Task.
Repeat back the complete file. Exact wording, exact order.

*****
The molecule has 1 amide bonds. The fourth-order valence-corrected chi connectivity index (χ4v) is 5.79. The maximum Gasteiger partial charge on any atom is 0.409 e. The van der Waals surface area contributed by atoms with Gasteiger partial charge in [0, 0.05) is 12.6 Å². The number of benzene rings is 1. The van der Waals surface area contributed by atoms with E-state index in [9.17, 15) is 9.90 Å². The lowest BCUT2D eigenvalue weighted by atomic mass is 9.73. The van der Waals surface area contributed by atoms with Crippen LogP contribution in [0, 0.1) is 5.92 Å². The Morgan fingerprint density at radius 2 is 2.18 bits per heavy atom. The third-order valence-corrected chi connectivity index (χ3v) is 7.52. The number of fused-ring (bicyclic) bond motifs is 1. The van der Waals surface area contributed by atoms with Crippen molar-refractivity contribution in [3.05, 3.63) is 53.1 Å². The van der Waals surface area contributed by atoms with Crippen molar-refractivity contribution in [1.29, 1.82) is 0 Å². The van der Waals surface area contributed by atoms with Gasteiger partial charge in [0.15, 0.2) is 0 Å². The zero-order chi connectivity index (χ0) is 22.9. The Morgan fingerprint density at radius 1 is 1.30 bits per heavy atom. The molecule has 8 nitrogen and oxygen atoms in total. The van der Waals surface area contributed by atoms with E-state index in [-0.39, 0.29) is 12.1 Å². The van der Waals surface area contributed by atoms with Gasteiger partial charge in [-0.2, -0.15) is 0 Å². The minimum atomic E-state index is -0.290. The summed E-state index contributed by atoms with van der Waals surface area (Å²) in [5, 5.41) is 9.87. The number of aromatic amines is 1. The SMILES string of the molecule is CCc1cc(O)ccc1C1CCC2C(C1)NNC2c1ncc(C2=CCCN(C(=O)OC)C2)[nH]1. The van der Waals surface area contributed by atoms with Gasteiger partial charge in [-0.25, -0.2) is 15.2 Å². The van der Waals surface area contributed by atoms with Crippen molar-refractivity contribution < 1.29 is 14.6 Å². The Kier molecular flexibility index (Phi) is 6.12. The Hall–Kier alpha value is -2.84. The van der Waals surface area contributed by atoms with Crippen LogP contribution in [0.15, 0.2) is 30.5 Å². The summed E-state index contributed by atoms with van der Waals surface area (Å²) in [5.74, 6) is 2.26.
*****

The molecule has 1 amide bonds. The fourth-order valence-corrected chi connectivity index (χ4v) is 5.79. The maximum Gasteiger partial charge on any atom is 0.409 e. The van der Waals surface area contributed by atoms with Gasteiger partial charge in [0, 0.05) is 12.6 Å². The number of benzene rings is 1. The van der Waals surface area contributed by atoms with E-state index in [9.17, 15) is 9.90 Å². The lowest BCUT2D eigenvalue weighted by atomic mass is 9.73. The van der Waals surface area contributed by atoms with Crippen LogP contribution in [0, 0.1) is 5.92 Å². The Morgan fingerprint density at radius 2 is 2.18 bits per heavy atom. The third-order valence-corrected chi connectivity index (χ3v) is 7.52. The number of fused-ring (bicyclic) bond motifs is 1. The van der Waals surface area contributed by atoms with Crippen molar-refractivity contribution in [3.05, 3.63) is 53.1 Å². The van der Waals surface area contributed by atoms with Crippen molar-refractivity contribution in [1.29, 1.82) is 0 Å². The van der Waals surface area contributed by atoms with Gasteiger partial charge in [0.15, 0.2) is 0 Å². The zero-order chi connectivity index (χ0) is 22.9. The Morgan fingerprint density at radius 1 is 1.30 bits per heavy atom. The molecule has 8 nitrogen and oxygen atoms in total. The van der Waals surface area contributed by atoms with E-state index in [-0.39, 0.29) is 12.1 Å². The van der Waals surface area contributed by atoms with Gasteiger partial charge in [-0.2, -0.15) is 0 Å². The minimum atomic E-state index is -0.290. The summed E-state index contributed by atoms with van der Waals surface area (Å²) in [5, 5.41) is 9.87. The number of aromatic amines is 1. The SMILES string of the molecule is CCc1cc(O)ccc1C1CCC2C(C1)NNC2c1ncc(C2=CCCN(C(=O)OC)C2)[nH]1. The van der Waals surface area contributed by atoms with Gasteiger partial charge in [-0.25, -0.2) is 15.2 Å². The van der Waals surface area contributed by atoms with Crippen molar-refractivity contribution < 1.29 is 14.6 Å². The Kier molecular flexibility index (Phi) is 6.12. The Hall–Kier alpha value is -2.84. The van der Waals surface area contributed by atoms with Crippen LogP contribution in [0.15, 0.2) is 30.5 Å². The summed E-state index contributed by atoms with van der Waals surface area (Å²) in [5.74, 6) is 2.26.